The condition most limiting to growing an avocado tree is cold weather. Hass Avocado varieties are the most cold-hardy, but they can tolerate cold temperatures to only about 20 degrees Fahrenheit. During freezing weather, it helps to drape blankets or tarps over a young tree and anchor the coverings to the ground. If an avocado tree is large, then mounding soil or mulch high on the tree trunk for winter can help the tree survive cold temperatures.
An avocado tree can grow successfully in a variety of soil types and in soil with acidic or alkaline pH levels, but the tree requires soil that has good drainage. It declines in poorly draining and saline soil. Although an avocado tree cannot tolerate wet soil, it needs at least 1 inch of water every week during periods of insufficient rainfall. Not fertilizing the tree until it is 1 year old is recommended. Young trees need four applications of a balanced manure and older trees need twice-yearly applications of a high-nitrogen product applied in early December and late July.
habits as well as their training and trellising requirements. The fruit normally ripens within 25 weeks after the flowers first appear. The fruits range in weight from 40 to 90 g and can be picked shortly after the first frost in autumn; after that, they can be kept in cold storage for 4–6 months at 00 C. Kiwi vines can be grown on a wide range of soil types at elevations ranging from 1000 m to 2500 m.
The kiwi plant is dioecious, meaning individual plants are either male or female. Only female plants bear fruit, but only when pollinated by a male plant. Vines of both sexes are essential for fruit production, and they must flower at the same time to ensure pollination. One male pollinator vine is required for eight female vines. The vines are commonly supported on sturdy structures strong enough to bear the heavy fruit, which might otherwise break the rather weak vines. T-bars or hitching post trellises are recommended to support the large fruiting area in the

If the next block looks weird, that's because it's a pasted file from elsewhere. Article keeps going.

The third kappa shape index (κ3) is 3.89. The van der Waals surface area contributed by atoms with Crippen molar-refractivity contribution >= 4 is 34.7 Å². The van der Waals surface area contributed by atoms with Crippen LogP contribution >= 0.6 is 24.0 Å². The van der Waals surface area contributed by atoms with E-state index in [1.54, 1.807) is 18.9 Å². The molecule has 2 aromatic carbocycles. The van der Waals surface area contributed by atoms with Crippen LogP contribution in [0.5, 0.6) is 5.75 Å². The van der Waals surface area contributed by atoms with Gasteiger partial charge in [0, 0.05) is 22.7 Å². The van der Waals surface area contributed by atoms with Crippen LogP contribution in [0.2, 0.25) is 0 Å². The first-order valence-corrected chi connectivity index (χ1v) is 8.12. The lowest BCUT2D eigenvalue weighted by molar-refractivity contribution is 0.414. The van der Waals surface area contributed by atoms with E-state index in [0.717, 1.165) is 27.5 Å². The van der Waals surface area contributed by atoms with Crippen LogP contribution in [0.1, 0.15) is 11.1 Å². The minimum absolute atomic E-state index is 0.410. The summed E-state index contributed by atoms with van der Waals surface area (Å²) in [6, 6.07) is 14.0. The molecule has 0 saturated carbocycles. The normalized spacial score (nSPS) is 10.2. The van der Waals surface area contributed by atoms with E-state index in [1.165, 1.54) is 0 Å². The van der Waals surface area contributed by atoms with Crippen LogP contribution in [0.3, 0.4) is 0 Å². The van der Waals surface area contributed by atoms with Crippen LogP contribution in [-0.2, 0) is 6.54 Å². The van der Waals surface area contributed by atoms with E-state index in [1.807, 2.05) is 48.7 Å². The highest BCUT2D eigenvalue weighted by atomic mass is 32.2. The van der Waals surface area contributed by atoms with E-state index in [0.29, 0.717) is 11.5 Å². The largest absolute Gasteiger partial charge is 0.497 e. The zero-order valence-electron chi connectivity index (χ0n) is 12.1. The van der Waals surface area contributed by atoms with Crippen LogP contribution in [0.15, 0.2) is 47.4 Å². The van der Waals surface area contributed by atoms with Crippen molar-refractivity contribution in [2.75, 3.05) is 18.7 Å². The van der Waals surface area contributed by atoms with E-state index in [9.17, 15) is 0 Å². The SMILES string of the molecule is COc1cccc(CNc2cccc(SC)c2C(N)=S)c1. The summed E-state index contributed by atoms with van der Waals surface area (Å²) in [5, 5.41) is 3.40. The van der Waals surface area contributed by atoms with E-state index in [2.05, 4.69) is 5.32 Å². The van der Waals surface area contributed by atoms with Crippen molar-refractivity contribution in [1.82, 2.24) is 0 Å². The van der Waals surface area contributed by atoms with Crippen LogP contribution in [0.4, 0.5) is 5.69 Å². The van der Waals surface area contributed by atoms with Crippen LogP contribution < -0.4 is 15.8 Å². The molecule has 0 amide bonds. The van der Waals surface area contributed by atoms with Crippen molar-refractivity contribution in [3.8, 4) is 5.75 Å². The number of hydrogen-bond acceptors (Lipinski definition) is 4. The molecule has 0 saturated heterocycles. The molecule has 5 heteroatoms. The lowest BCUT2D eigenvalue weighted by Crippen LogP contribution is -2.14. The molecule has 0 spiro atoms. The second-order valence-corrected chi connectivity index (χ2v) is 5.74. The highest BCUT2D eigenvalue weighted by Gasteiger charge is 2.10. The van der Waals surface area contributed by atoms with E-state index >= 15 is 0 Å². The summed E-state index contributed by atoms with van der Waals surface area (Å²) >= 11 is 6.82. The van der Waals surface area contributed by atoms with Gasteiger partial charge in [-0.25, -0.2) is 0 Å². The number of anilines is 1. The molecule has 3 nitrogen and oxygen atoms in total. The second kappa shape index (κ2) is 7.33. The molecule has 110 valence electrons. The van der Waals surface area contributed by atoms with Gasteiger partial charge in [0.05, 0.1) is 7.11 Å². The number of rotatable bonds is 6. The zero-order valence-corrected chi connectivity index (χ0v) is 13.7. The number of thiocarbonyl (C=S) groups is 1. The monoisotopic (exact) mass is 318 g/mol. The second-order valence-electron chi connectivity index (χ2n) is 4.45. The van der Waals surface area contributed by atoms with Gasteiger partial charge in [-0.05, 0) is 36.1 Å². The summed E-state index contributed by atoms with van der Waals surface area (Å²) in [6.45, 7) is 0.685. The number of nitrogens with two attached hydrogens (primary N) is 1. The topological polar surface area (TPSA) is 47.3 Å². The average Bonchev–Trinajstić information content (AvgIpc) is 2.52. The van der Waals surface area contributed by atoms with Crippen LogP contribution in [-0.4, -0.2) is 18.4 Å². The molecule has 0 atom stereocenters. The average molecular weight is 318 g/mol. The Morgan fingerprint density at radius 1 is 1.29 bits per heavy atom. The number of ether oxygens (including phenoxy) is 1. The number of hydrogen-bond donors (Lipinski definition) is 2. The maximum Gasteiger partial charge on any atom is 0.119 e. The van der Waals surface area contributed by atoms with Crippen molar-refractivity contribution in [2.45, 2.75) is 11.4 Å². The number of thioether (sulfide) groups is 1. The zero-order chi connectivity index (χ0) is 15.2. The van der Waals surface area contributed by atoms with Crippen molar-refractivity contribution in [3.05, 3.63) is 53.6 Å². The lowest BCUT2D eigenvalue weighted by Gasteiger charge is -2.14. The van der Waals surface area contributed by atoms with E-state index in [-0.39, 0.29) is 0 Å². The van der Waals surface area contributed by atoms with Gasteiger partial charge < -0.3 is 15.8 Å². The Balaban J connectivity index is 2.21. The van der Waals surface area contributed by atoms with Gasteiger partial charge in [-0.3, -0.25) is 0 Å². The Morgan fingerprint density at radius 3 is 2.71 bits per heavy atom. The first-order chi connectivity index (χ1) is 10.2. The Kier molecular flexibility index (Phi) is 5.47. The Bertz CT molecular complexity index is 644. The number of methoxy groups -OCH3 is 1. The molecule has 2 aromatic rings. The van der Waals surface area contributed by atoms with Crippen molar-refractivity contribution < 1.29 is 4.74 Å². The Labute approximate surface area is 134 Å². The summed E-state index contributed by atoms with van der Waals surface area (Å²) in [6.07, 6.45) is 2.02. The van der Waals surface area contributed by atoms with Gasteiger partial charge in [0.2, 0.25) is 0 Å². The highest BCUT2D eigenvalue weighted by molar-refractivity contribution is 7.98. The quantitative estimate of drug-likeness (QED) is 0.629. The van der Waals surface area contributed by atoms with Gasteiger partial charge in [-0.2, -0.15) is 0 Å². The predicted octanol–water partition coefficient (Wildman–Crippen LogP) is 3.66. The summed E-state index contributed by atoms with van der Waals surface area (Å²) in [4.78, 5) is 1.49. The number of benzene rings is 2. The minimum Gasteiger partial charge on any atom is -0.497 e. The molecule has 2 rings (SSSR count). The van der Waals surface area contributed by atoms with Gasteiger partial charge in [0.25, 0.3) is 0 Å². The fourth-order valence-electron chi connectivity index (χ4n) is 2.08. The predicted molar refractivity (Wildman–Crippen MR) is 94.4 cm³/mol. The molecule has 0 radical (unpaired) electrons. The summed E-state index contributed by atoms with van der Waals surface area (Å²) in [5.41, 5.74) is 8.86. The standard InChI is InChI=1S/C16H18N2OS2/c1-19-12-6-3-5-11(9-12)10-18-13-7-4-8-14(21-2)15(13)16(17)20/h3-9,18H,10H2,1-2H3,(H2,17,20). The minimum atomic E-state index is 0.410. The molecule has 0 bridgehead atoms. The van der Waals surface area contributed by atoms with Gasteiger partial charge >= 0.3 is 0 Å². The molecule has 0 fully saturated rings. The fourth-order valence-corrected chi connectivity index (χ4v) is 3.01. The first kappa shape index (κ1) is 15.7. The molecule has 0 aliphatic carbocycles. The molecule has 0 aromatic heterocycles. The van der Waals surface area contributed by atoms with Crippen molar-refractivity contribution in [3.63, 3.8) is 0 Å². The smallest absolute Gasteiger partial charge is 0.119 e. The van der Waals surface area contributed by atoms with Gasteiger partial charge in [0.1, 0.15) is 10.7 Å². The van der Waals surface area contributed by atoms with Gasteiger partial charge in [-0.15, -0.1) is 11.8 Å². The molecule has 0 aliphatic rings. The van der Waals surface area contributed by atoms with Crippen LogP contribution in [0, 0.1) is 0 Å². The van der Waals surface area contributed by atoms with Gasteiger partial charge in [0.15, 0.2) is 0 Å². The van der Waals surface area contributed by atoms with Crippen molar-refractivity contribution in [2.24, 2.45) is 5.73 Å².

form of a canopy and provide easy access to the fruit.
Oranges can be grown from as low as sea level to 200m above sea level. Areas of low humidity are most ideal. Such a climate is important for reduced disease intensity and for acquiring good orange colour. A dry hot day, cool at night climate also favours good color development. Citrus requires temperature ranges from 13oC-38oC. Optimum temperature is 25oC-35oC. Extremely high temperatures may be harmful especially during flowering or if cool temperatures are followed by a hot period. Damage occurs in the form of flower and leaf drop. Wind can also cause serious damage to orange trees and fruits. Hot dry wind will often scorch trees by drying young leaves. Winds of high speeds will scar fruits and cause fruit drop. Where winds are a problem, wind break shelters should be planted